I am a HUGE fan of Children’s Theatre of Charlotte – I have never been disappointed in one production I’ve seen. I have always applauded loudly, recommended their productions to all of my friends, and genuinely been proud that my hometown’s children’s theatre can produce such amazing pieces. My kids are with me on this – the Perry family is a BIG fan of CTC.
I have never, however, teared up at the end of a CTC play. Not once.
I took my seven-year-old son to CTC’s newest production of “Jackie and Me” – we met about six of his first-grade, baseball-loving buddies and their moms for a little mother-son afternoon that meshed a little culture with sports (because what other way do you introduce culture to sports fanatics?). “Jackie and Me” is not a musical; there aren’t showy costumes or big sets. But, somehow it captivated not only a group of fidgety seven-year-old boys, but also their fidgety thirty-something-year-old moms, for a full 90 minutes.
“Jackie and Me” is the story of one of America’s greatest baseball players and the first African American to play the game, Jackie Robinson. The play starts out in present day but quickly switches to 1947 through a baseball-card-turned-time-machine (I’ll let you see the play to understand that one). The main character, a boy who is a white student in present-day researching Jackie Robinson for a book report, is black when he lands in 1947. He is able to experience firsthand what an African-American boy living in New York City in 1947 might have experienced – bigotry, stereotypes, misunderstandings – and learn from those experiences.
The play does an outstanding job at the touchy subject of race – it doesn’t talk down to the kids, but it also doesn’t talk above them. My seven-year-old definitely did not understand all the nuisances – or the sensitive language that CTC warns viewers about (see their web site for more deets) – but, what he did understand is that a man overcame a great adversity to play the game of baseball better than most. For a sports-loving seven-year-old, that’s truly all that matters. And as his mom who wishes for him to never notice race or let it be a factor in his opinions on others, that’s exactly what I wanted him to take away from seeing the play. I wanted him to see the human, not the color. (I love that that’s usually what kids see.)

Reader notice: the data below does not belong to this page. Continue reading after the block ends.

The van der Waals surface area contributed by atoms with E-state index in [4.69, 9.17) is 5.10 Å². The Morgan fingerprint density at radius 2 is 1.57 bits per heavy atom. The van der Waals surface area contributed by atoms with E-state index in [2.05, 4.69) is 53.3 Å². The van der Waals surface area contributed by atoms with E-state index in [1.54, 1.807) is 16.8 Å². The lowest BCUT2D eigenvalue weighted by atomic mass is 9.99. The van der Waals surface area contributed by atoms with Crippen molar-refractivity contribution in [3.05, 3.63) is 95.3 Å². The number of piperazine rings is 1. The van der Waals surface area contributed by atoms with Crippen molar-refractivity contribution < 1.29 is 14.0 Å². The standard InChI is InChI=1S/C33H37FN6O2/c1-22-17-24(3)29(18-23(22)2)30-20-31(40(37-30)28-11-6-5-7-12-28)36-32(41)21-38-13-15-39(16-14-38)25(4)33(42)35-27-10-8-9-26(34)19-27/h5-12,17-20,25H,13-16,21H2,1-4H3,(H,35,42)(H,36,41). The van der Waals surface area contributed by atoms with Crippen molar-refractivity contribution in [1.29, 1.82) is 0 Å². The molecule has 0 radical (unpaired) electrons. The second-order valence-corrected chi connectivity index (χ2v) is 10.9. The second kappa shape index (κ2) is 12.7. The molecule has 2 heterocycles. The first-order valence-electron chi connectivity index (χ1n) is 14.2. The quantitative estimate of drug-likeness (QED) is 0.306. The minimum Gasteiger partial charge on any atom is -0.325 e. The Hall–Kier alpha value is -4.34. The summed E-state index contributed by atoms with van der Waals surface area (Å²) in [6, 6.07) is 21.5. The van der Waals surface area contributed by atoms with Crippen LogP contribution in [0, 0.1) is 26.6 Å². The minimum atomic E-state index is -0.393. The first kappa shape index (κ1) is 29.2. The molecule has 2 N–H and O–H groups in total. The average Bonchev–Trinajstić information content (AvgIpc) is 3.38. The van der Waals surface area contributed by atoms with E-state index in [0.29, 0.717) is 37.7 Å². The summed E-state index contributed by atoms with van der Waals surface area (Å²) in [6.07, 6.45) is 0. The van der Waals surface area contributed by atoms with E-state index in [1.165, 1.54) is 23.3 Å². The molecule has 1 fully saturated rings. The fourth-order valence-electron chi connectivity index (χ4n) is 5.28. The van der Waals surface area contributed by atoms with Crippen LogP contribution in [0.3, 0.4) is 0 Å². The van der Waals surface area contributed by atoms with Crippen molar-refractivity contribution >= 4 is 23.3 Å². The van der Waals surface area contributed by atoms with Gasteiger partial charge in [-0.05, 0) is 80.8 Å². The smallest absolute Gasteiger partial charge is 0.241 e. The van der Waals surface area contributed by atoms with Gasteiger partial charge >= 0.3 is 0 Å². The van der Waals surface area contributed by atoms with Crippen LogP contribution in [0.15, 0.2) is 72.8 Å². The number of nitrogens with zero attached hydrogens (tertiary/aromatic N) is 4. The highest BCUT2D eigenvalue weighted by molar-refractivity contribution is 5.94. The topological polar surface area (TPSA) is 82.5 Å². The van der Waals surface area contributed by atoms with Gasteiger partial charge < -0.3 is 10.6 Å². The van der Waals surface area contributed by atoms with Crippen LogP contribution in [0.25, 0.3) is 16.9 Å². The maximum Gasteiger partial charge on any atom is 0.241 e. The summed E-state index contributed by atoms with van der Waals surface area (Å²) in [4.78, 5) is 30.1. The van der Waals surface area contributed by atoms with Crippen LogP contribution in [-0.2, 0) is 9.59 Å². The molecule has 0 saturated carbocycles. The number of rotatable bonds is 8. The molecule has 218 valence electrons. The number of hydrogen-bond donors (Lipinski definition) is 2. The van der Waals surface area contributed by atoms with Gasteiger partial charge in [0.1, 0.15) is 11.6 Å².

As a grown up who is a little obsessed with this era, this play fascinated me. I’m determined to read up a little more on Jackie (anyone know any good historical fiction on him??). And, yes, I did tear up a little at the end – it was SO well done and very moving (is that what being a mom of three boys does to you? Makes you tear up at sports plays that have so much heart??)
All of that being said, I definitely would not take anyone under the age of seven (CTC is always dead on with their age recommendations), and for the older children who might “get it,” be prepared to have some serious discussions on history and how we can learn from it.
I would definitely recommend this to any family with older children – or any sports-loving adult.
Here’s what CTC has to say about “Jackie and Me”:
Take your family out to the ballgame, and back in time, with this powerful, heart-warming story about the true meaning of courage. Ten-year-old Joey Stoshack has a special talent for time travel; so when he gets an assignment to write a report on a role model, he uses his powers to travel back to 1947 and meet the legendary Jackie Robinson, the first African-American baseball player in the major leagues. Joey plans on writing a prize-winning report, but he never plans on a trip that will forever change his view of history.
Recommended for ages 7+. Click here for show times and pricing.
Smarty Giveaway: A Family Four Pack of Tickets to CTC’s ‘Jackie and Me’
One lucky Smarty will win four tickets to see CTC’s “Jackie and Me.” Entering is easy:
1. Follow CSP and CTC on Facebook.
2. Share this post on your Facebook wall.
3. In the Comments section below, tell us who your kid’s favorite baseball player is.
That’s it! Winner is announced THIS Friday, March 7 – enter today!